implies a sense of community and solidarity with “others” that is
not assumed in many forms of American “individualism.” Farrell
identifies such personalism in a variety of religious and secular
American traditions such as the Catholic Workers Movement,
Protestant Social Gospel, the pacifist Fellowship of
Reconciliation, Communal Anarchism, The New Left and
Environmentalism. The term Personalism he primarily took from the
social theology of the founders of the Catholic Worker Movement,
Dorothy Day and Peter Maurin and the Methodist theologian, Edgar
Brightman, who was one of the influences on Martin Luther King
Jr.

     Another tradition, which formulates a form of personalism
and was very influential on many poverty workers, was the
Settlement House Movement. One of the few African American
Sociologist, Anna Julia Cooper, defined the Social Settlement
using the vocabulary of the Gospels.

     The Social Settlement idea is as old as the fact “The Word
     made flesh and dwelt among us.” It is the heart of
     sympathy, the hand of brotherly grip, the brain of
     understanding insight, of efficient and masterful good will
     indwelling in the mist of down-and-out humanity--It is set
     on fire with the conviction that all men are created with a
     divine right to a chance, and sets about hammering down some
     of the handicaps which hamper whole sections of the
     community through the inequalities of environment, or the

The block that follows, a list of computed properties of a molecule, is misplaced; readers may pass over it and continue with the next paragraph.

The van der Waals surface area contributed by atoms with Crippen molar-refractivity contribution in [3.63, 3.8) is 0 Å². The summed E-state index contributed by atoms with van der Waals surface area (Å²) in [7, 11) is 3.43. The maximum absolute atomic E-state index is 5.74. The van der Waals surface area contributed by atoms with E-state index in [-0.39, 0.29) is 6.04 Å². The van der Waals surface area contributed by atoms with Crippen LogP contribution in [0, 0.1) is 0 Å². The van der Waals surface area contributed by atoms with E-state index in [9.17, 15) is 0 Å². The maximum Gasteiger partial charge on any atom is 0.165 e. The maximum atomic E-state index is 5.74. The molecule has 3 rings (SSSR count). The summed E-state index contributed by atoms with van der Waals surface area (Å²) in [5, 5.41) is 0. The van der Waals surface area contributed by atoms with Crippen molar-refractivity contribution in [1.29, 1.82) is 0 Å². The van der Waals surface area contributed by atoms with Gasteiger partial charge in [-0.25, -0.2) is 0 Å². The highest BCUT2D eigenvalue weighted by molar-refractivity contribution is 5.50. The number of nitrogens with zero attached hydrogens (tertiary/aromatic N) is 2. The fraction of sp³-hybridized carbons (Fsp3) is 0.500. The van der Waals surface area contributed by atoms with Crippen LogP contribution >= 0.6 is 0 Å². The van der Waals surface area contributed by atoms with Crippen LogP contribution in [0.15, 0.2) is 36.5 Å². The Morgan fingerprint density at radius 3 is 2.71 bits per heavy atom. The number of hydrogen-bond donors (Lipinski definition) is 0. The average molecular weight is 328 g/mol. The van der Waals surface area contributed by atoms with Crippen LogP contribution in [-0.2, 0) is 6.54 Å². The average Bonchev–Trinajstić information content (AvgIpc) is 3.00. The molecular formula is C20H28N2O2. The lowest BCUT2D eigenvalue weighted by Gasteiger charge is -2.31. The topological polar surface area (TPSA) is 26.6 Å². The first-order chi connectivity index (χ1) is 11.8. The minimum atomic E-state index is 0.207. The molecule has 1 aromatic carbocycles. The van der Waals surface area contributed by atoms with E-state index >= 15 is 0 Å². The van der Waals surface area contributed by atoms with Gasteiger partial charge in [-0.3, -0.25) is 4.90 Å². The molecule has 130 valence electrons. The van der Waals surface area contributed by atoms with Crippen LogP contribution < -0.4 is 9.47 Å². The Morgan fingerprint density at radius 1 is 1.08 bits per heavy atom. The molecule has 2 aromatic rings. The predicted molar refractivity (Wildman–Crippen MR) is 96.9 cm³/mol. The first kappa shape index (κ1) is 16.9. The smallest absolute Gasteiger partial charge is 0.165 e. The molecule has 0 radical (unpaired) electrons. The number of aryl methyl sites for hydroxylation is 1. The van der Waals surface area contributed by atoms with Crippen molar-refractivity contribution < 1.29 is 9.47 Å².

greed of the great.xlii

     Jane Addams, at Hull House, was surrounded by women such as
Florence Kelley and Charlotte Perkins Gilman and men such as
George H. Mead and John Dewey. The African American Sociologist,
                               20


W.E.B. Du Bois was related to a settlement house in Philadelphia
and like Anna Julia Cooper was very explicit about the importance
of a religious perspective. Each chapter in his classic, The
Souls of Black Folk, has as a heading musical notes that are
taken from Negro spirituals that are paired with European verse--
by Browning, Byron, Swinburne, Symons, Tennyson. Du Bois‟s
biographer, David Levering Lewis, says:

     Du Bois meant the cultural symbolism of these double
     epigraphs to be profoundly subversive of the cultural
     hierarchy of his time. Three years into another century of
     seemingly unassailable European supremacy, Souls countered
     with the voices heard by him for the first time in the
     Tennessee backcountry. Until most readers appreciated the
     message of the songs sung in bondage by black people, Du
     Bois was saying, the words written in freedom by white
     people would remain hollow and counterfeit.xliii

     All of these persons and others were involved with Social
Settlements in extending the obligations of compassion and
charity into a concept of a Charitable or Welfare State. They
pushed for various forms of public social welfare and also for
the regulation of the growing power of large corporations. These
heritages were particularly important for the sixties War on
Poverty.

     One of the major religious leaders of the sixties was Martin
Luther King Jr. In addition to being influenced by of the
personalistic theology of Edgar Brightman he was influenced by
the neo-orthodox theology of Reinhold Niebuhr and the eastern
thought of the Hindu, Mohandras K. Gandhi. All three were
committed to the primacy of the Compassionate Face of religion
and to non-violent social action and felt that the situation of
Blacks in the South might be a place where a non-violent form of
social action might be successful. In the last year of his life,
King was planning a major march on Washington, the Campaign for
the Poor, where the proposal for a guaranteed income would be
made. He was assassinated before that march came about but his
support for a guaranteed income was expressed in his last book,
Where Do We Go From Here: Chaos or Community? He points out that